Deer Stalking in the Snow
- Thursday, 14 February 2013
Recent snow falls have prompted me to consider how I vary my stalking to cope with snowy weather. Being out in newly settled snow is hugely exciting, and if clients can manage to get to the stalking ground in their cars I am always very happy to get out. The effect on the landscape can be truly stunning and at times eerie.
(Above: Deer Stalking in the highlands of Scotland, here snow typically falls on 100 days a year!)
I have already commented in brief about adapting ones stalking according to the weather conditions in my Almanac for January, however how should you adapt your stalking when those weather conditions consist of snow?
Depending on the depth of snow, deer can behave quite differently. The most obvious change in their behaviour is with regards to their movement. I have found it to be universally true that all deer have a greater inclination to sit up and reduce their activity levels. This is a clever adaptation which has them conserving their energy at a time when their ability to feed is much reduced.
It is my opinion that Deer, like some old farmer boys it would seem, have an astonishing ability to be able to predict approaching weather. Be it changes in temperature, the wind, moisture in the air or the colour of the skies, deer have an uncanny knack of seeing it coming, I have witnessed this behavioural change hours before the storm clouds appear on the horizon. Otherwise active animals will, to all appearances, disappear.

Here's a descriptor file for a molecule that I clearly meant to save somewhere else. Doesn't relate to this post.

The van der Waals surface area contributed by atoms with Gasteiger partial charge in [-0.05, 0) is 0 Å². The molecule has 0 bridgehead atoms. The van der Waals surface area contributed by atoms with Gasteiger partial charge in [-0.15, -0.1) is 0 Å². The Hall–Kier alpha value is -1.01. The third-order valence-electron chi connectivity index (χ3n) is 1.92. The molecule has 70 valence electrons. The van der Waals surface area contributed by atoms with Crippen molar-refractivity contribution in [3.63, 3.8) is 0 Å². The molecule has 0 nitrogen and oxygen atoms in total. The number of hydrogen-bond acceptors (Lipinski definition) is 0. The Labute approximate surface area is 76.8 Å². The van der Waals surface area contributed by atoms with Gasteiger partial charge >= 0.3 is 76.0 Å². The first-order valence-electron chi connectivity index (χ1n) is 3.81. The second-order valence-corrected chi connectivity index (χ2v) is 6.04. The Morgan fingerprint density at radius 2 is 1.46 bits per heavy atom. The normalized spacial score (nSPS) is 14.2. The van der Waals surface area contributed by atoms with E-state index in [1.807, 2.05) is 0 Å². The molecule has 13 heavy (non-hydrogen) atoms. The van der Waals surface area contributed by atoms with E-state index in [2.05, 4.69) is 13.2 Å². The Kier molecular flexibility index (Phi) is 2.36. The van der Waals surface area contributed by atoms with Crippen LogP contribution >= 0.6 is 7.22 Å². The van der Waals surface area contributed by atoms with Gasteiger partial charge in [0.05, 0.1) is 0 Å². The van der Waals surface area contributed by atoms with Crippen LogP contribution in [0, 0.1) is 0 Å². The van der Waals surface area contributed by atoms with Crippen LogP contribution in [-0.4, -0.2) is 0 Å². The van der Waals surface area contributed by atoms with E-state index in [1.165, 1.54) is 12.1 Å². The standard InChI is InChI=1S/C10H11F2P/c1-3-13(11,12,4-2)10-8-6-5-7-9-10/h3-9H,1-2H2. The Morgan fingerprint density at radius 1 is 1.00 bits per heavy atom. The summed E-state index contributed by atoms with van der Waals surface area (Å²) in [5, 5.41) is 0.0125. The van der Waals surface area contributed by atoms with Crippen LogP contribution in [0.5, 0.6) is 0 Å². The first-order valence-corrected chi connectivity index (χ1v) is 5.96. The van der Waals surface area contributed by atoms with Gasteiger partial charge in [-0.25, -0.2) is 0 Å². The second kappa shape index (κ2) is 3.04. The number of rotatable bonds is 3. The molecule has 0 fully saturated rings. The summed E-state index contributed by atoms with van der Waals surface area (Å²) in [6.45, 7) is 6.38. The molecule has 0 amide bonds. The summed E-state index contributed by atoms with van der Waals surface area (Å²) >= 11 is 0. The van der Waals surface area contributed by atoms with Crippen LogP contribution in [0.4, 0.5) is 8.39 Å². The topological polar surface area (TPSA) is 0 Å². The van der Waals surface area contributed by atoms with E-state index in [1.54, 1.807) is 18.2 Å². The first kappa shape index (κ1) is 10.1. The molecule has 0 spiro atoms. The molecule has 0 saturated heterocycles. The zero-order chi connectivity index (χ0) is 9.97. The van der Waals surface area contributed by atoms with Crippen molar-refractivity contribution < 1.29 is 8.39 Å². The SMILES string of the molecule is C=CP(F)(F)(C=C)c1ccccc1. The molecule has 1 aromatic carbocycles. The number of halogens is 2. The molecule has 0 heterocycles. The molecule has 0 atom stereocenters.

Some suggest that the deer adopt a frantic feeding frenzy immediately prior to the onset of bad weather, this has not been my experience, at least not in the preceding hours. Instead I have found that the most uniform behaviour before an approaching snow storm is to sit up in beds or 'forms' as they are correctly described, similar to that made by hares. If you are lucky enough to observe a deer lying up in snow, it is surprising sometimes to see how relaxed and content they appear!
So where can they be found? Well this is somewhat dependent on the cover. On occasion I have witnessed deer lying right out in the open, this surprised me at first until I realised that the spot they had chosen was superbly sheltered from the wind. This is the most important point to remember when looking for deer in the snow. They will invariably be found on the sheltered side of a hedge or plot of woodland out of the wind. Indeed this is common of all deer including the herding deer species who will avoid driving wind whenever possible.
I have found other favourite spots to be under deep canopies of conifer, where the fallen needless can help provide some warm bedding and the canopy some cover from the falling snow. Agreed difficult to stalk but if you have this type of cover on your ground it is well worth a look.
When the deer do have to move, deep snow, of a foot or more, will cause the deer some difficulty as they struggle to progress and are usually only able to do so in bounds.
As for ourselves? Well depending on the amount and regularity of snow in your area, it's worth considering some white attire. In the south of England this might not be worthwhile, however in colder northern climes of the UK, suitable white camouflage might prove a good investment.
Finally a word of warning, when looking through your rifle scope falling snow can be disorientating. The effect of snowflakes falling through your scope can create a very strange effect that I can best describe as being similar to that of strobe lighting. Indeed I have had clients miss otherwise easy shots as a result of this distracting effect, so be warned.